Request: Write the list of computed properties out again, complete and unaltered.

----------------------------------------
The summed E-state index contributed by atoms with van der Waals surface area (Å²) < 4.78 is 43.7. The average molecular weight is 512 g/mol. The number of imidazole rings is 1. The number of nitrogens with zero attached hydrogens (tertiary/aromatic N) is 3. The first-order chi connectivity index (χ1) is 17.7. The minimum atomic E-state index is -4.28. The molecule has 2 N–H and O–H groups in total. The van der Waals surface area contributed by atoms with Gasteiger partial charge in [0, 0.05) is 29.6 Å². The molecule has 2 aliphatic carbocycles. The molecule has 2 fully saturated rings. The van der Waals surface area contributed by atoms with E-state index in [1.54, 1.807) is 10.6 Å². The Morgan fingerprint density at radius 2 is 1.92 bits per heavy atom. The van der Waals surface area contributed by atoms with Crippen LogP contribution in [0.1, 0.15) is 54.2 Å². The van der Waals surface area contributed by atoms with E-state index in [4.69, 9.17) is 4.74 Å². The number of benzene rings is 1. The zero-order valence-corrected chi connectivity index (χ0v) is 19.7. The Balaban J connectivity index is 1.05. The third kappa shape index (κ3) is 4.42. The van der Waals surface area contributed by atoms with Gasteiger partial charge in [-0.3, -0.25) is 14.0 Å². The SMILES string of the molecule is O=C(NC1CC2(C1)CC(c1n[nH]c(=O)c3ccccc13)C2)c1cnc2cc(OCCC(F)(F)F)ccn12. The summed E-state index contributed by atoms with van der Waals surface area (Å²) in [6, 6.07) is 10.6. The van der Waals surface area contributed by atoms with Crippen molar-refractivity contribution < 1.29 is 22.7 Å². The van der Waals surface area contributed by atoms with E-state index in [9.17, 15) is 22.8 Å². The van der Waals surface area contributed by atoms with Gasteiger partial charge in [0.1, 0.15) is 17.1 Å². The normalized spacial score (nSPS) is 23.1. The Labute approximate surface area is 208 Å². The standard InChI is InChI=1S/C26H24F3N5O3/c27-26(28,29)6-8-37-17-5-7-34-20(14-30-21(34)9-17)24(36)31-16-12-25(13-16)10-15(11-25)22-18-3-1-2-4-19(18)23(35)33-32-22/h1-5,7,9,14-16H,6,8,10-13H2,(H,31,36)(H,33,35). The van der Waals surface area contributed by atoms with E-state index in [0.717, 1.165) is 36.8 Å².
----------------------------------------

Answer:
The summed E-state index contributed by atoms with van der Waals surface area (Å²) < 4.78 is 43.7. The average molecular weight is 512 g/mol. The number of imidazole rings is 1. The number of nitrogens with zero attached hydrogens (tertiary/aromatic N) is 3. The first-order chi connectivity index (χ1) is 17.7. The minimum atomic E-state index is -4.28. The molecule has 2 N–H and O–H groups in total. The van der Waals surface area contributed by atoms with Gasteiger partial charge in [0, 0.05) is 29.6 Å². The molecule has 2 aliphatic carbocycles. The molecule has 2 fully saturated rings. The van der Waals surface area contributed by atoms with E-state index in [1.54, 1.807) is 10.6 Å². The Morgan fingerprint density at radius 2 is 1.92 bits per heavy atom. The van der Waals surface area contributed by atoms with Crippen LogP contribution in [0.1, 0.15) is 54.2 Å². The van der Waals surface area contributed by atoms with E-state index in [4.69, 9.17) is 4.74 Å². The number of benzene rings is 1. The zero-order valence-corrected chi connectivity index (χ0v) is 19.7. The Balaban J connectivity index is 1.05. The third kappa shape index (κ3) is 4.42. The van der Waals surface area contributed by atoms with Gasteiger partial charge in [-0.3, -0.25) is 14.0 Å². The SMILES string of the molecule is O=C(NC1CC2(C1)CC(c1n[nH]c(=O)c3ccccc13)C2)c1cnc2cc(OCCC(F)(F)F)ccn12. The summed E-state index contributed by atoms with van der Waals surface area (Å²) in [6, 6.07) is 10.6. The van der Waals surface area contributed by atoms with Crippen molar-refractivity contribution < 1.29 is 22.7 Å². The van der Waals surface area contributed by atoms with E-state index in [9.17, 15) is 22.8 Å². The van der Waals surface area contributed by atoms with Gasteiger partial charge in [0.1, 0.15) is 17.1 Å². The normalized spacial score (nSPS) is 23.1. The Labute approximate surface area is 208 Å². The standard InChI is InChI=1S/C26H24F3N5O3/c27-26(28,29)6-8-37-17-5-7-34-20(14-30-21(34)9-17)24(36)31-16-12-25(13-16)10-15(11-25)22-18-3-1-2-4-19(18)23(35)33-32-22/h1-5,7,9,14-16H,6,8,10-13H2,(H,31,36)(H,33,35). The van der Waals surface area contributed by atoms with E-state index in [0.717, 1.165) is 36.8 Å².